Type instances not mutated when using member functions



I am getting inconsistent behavior when trying to mutate instances.

Here is MyType.c3typ:

type MyType {
    idx : int
    currentIdx : int = 0

    next : member function() : int js all

And MyType.js:

function next() {

    if (this.currentIdx > this.idx) {
	return null;
    var ret = this.currentIdx;
    this.currentIdx += 1;
    return ret;

From the console, running the following:

var instance = MyType.make({idx: 10});
while (true) {
   var it = instance.next();
   if (it === null) break;
   console.log(it, instance.currentIdx);

Works as expected: the loop exits after 10 iterations and currentIdx is updated at each iteration. Note that it only works if the method signature is js all. js server will cause an infinite loop.

Now if this code is executed from within C3, I am getting an infinite loop. instance.currentIdx stays at 0 (as logged in Splunk) and the action does not end.

Per this topic, the context should mutate since next is a member function and the instance is preserved during the loop. What am I missing?



js all indicates the code can run in the console or in the server. js server indicates it should only run in the server.

You are instantiating the object in the console, so if you run the logic in the server, it will create a copy of the object in the server execution environment, execute the logic, then return from it; as such, any changes to the object made within the logic is lost. If you made the whole code block a string and passed it to JS.exec, it would all execute server-side and you would get the expected behavior.


I don’t understand. This works in the console indeed. But this does not work when I run it in the server. To make sure the code runs in the server, I have another type with a method js server called runAlgo:

var instance = MyType.make({idx: 10});
var i = 0;
while (i < 20) {

Even though I call this from the console (MyOtherType.runAlgo()) this should exclusively run in the server so I don’t understand why isn’t the state preserved from one iteration to another in the server. This while loop runs in the server, instance is never sent to the client, so why would the context get discarded in between the iterations? (the log gets written to Splunk, not the console)


That looks to me like it may be a short-coming of the current implementation of member functions in server-side execution.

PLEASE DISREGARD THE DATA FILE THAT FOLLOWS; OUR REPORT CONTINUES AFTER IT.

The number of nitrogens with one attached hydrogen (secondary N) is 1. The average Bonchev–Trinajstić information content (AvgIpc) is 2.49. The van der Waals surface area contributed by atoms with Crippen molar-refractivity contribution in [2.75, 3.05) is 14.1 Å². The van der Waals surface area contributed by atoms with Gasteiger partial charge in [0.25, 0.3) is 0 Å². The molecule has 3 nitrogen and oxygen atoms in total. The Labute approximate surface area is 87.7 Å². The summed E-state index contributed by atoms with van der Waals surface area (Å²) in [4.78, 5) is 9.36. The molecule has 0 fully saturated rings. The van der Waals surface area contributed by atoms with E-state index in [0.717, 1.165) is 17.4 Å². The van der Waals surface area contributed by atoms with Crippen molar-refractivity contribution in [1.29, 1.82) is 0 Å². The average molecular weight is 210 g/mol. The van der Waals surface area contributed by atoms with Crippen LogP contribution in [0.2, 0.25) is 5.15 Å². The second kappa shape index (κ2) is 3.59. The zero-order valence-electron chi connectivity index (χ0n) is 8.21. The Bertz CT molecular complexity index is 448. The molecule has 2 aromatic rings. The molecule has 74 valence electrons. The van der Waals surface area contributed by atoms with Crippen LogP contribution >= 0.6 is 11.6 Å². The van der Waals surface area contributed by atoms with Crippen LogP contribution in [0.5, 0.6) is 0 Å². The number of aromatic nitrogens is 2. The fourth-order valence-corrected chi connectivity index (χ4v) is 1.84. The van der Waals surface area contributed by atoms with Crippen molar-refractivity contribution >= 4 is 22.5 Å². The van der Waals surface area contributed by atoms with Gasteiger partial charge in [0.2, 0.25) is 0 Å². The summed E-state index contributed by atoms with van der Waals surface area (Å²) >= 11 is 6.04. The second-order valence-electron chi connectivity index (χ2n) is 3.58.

// expecting currentIdx to be 1; got the expected result    
JS.exec("var instance = MyType.make({idx:10});instance.currentIdx++;instance")

// expecting currentIdx to be 1; got 0 instead
JS.exec("var instance = MyType.make({idx:10});instance.next();instance")


The normal model for instances is that they are immutable once created, but we don’t enforce this strictly in JavaScript or Python because sometimes it’s useful during object setup.

However, the transitory state of an object within an execution environment (such as JavaScript) is not saved between calls. We treat calls as formal boundaries, as is necessary for a distributed system. If the JavaScript method is called from Java or Python (or from the REST API) there is nowhere to save transitory JavaScript state between calls.

To create persistent state, the type should be made an entity.

The reason it works in the Console is that you’ve created a var in the persistent global scope (window in the browser) that holds onto the otherwise transient instance.


Thanks for those details. Making MyType an entity does not change this behavior, and I don’t think you’re suggesting to persist an iterator to the database at each iteration, so I’m not sure what’s the workaround.

I understand the need for formal boundaries but then, when implementing a custom Stream, how is one supposed to save the current stream state and iteration index without altering the internal state of the object?

The actual type that I am trying to implement and that does not behave as an iterator because the state is not persisted is the following:

type CsvStream mixes Stream<CsvLine> {
    // details about init & internal objects are omitted for sake of simplicity
    iterationIdx: int = 0
    hasNext: ~ js all
    next: ~ js all

If instance.next() cannot increase instance.iterationIdx, how is it supposed to return the next result?

S3File.writeObjs returns ArrayIndexOutOfBoundsException

By declaring something as a stream, the system knows how to transport it (via materialization of the stream if necessary). Here is a simple example showing construction of a stream in JavaScript (similar to your original counter)

type Counter {
  counter: function(limit: !int): stream<int> js all
  sumTo:   function(n: !int): int js all
function counter(limit) {
  var iter = 0;
  return {
    hasNext: function() { return iter < limit; },
    next: function() { return iter++; }

function sumTo(n) {
  var c = Counter.counter(n),
      s = 0;
  while (c.hasNext())
    s += c.next();
  return s;

Note that the stream can be serialized by materializing it (at least its result if not its internal state). The screen shot below shows using the Counter type (after provisioning) directly in the Console and remotely in the server using JS.exec.


S3File.writeObjs returns ArrayIndexOutOfBoundsException

This solution is working as expected. I hope that transporting the stream isn’t too costly when the underlying objects (an array of instances) are large.
Thanks @JohnCoker :slight_smile: